Boquete has got to have one of the highest ratio of pool tables to population of any town I’ve been to, and even though I enjoy shooting a few games of nine ball now and then, I somehow never found time to play.
I’ve been here over a month now, three weeks of which were spent waiting for parts to come so I could get my machine running for the long ride home. All the while I wondered whether they would ever come or if they would be the right parts when they do.
I met dozens of folks here, mostly Ex-Pats from the USA and Canada, who have a very similar reply when I describe my situation, “…Plenty of worse places you could be stuck…” I can’t argue the point at all since it has just about everything a person waiting for motorcycle parts could ask for….except the parts. Always a fly in the ointment.
I have not met anyone here who didn’t express joy about living in Boquete. With such free floating feelings of contentment comes the inevitable expansion of the town population, real estate values, prices and construction. The only thing I saw for the first few days of being stuck here was the road we took to get to Mickey and Sharons house just outside town. This road is being widened to four lanes from the current two and presented no visible redeeming qualities until I moved my base of operations into the center of town after the parts were ordered. Sharon and Mickey need their privacy after a long visit by the previous guest. It was the best thing all around to get with new people, but at the time I just didn’t know that Boquete was such a travelers Mecca and that I would meet the people I need to complete a rudimentary social network.
Given that I was under the stress of dealing with a broken vehicle and an unknown quantity in Alberto Volio, who works at the San Jose Suzuki dealership, my overall experience is very similar to the showers here. They run cold, then very hot, then cold again repeatedly. I always need to make adjustment in my attitude and thinking process in order to cope with being absolutely powerless in a pretty cool place.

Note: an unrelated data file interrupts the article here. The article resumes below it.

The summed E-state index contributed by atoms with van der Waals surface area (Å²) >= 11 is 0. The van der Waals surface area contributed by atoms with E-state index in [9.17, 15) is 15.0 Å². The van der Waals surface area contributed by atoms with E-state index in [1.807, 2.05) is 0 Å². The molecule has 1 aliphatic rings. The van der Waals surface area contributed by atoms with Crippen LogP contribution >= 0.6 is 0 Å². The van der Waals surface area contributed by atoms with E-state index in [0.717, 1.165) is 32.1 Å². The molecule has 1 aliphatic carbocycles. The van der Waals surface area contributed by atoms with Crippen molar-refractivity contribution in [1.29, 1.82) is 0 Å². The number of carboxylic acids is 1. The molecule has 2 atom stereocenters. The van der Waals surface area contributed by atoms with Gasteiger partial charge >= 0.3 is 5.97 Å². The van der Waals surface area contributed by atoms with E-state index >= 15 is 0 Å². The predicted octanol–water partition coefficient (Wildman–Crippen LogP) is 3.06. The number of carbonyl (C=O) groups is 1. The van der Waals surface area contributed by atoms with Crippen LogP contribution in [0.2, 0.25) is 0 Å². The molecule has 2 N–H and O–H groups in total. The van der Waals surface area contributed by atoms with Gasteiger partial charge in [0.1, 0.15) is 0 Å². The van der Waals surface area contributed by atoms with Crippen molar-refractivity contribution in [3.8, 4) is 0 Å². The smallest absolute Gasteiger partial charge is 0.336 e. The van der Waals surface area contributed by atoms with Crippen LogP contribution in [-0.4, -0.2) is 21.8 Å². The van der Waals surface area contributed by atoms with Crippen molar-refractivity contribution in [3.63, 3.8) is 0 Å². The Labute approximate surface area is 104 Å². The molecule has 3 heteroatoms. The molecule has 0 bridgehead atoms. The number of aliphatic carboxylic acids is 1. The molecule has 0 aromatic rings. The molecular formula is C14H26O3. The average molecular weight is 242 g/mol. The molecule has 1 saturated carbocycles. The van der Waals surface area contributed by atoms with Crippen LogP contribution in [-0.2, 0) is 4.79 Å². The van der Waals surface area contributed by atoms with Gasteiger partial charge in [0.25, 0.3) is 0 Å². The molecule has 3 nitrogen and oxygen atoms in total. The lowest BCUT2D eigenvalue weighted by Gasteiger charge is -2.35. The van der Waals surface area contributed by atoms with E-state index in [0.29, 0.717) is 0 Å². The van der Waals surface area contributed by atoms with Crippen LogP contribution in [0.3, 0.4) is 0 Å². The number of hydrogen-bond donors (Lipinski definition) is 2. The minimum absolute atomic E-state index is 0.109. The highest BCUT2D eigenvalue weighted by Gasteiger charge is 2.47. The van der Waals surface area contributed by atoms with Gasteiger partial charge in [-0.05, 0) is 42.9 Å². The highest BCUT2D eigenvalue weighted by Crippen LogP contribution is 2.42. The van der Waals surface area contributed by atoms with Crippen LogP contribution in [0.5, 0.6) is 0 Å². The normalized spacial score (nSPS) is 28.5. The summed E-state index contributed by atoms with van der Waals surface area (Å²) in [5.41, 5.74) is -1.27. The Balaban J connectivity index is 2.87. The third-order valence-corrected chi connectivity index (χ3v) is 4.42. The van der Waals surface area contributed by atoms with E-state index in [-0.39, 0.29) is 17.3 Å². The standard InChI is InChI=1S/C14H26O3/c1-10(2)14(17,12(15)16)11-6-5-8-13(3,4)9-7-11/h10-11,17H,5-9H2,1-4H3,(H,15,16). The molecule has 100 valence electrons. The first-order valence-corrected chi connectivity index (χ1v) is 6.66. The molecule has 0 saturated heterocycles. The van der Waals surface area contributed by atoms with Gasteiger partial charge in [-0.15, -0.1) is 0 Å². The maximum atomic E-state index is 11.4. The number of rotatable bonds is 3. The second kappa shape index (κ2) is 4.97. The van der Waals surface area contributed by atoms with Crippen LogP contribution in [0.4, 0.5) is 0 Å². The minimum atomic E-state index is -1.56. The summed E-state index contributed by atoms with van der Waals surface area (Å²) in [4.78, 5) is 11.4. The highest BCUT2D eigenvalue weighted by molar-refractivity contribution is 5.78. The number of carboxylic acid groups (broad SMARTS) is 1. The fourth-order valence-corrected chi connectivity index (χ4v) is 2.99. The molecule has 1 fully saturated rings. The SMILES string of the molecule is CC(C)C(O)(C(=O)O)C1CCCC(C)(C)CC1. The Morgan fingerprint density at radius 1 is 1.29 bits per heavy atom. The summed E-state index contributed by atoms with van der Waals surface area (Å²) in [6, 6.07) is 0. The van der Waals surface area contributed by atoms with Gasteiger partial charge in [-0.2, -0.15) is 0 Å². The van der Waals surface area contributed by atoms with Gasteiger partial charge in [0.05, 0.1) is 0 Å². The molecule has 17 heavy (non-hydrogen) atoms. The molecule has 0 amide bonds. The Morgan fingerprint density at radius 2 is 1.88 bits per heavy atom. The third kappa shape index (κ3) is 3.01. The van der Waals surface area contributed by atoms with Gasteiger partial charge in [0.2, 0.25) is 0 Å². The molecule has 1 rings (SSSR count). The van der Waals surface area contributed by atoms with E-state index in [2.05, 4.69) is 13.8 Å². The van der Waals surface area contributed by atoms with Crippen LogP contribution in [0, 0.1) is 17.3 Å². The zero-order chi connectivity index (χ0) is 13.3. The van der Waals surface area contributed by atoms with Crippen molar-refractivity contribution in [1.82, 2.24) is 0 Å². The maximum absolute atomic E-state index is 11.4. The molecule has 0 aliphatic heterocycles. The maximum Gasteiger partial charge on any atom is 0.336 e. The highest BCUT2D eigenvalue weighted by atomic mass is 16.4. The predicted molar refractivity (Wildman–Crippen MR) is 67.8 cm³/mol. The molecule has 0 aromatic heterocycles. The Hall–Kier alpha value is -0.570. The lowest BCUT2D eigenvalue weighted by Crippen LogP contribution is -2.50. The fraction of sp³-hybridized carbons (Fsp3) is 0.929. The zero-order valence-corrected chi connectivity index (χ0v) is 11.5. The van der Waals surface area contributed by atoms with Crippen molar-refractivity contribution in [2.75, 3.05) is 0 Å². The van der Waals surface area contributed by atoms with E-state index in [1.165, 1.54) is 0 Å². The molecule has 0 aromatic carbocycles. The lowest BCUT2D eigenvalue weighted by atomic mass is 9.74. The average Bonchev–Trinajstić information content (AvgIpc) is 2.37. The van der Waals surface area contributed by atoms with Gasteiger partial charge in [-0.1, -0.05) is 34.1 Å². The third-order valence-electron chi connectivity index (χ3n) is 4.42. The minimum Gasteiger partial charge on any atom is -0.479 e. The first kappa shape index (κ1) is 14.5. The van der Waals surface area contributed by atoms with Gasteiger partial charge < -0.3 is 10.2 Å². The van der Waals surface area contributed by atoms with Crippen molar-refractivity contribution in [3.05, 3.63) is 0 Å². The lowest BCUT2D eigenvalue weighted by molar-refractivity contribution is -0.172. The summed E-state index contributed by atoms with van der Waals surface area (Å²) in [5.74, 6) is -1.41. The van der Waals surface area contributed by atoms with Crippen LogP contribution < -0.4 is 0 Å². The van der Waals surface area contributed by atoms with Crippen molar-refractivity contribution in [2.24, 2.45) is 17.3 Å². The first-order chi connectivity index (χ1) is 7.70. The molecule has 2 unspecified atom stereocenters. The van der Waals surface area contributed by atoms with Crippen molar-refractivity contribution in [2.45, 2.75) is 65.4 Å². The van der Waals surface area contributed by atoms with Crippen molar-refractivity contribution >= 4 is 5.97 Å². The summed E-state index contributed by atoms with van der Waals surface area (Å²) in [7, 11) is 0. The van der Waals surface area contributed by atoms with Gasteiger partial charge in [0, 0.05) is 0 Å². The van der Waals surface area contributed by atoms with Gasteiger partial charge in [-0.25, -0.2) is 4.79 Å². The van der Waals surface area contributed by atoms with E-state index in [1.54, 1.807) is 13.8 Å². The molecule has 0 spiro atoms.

Along those lines, when in Rome, do as the Roman do. I talked to as many folks as possible, now and then feigning joy in their company but mostly very grateful to have people to spend time with. As you might gather from viewing the Picasa pictures, I have been surviving on keeping busy and getting with people as is becomes possible.
The diversity of personalities and background is pretty amazing for a town of about 20,000 people.
I met a group of cruiser riders who connected me to Gary and Jennifer who are riding their Yamaha Tenere to Boston starting tomorrow. It’s quite a coincidence that the Tenere is the same bike that Terry Hammond had on order when he suddenly died back in November just after the Moonshine Rally.
I was able to take nice check out ride up to the Rio Sereno border crossing yesterday. On that ride I met more riders who live in David and talked about a couple who were riding to Boston soon. It turned out to be Gary and Jen who I am riding with. “The world is small…” he said.
I’ll ride out of Boquete tomorrow and meet Gary and Jennifer at noon. We’ll cross into Costa Rica and spend the night with their friends in San Jose. Jennifer needs to fly to a seminar in Florida and will be back in 24 hours.
I am on the edge of my seat with anticipation as to how this will turn out. Thanks to all the positive energy coming from you folks back home, and the STOC TAG book inscriptions, it is turning out well so far.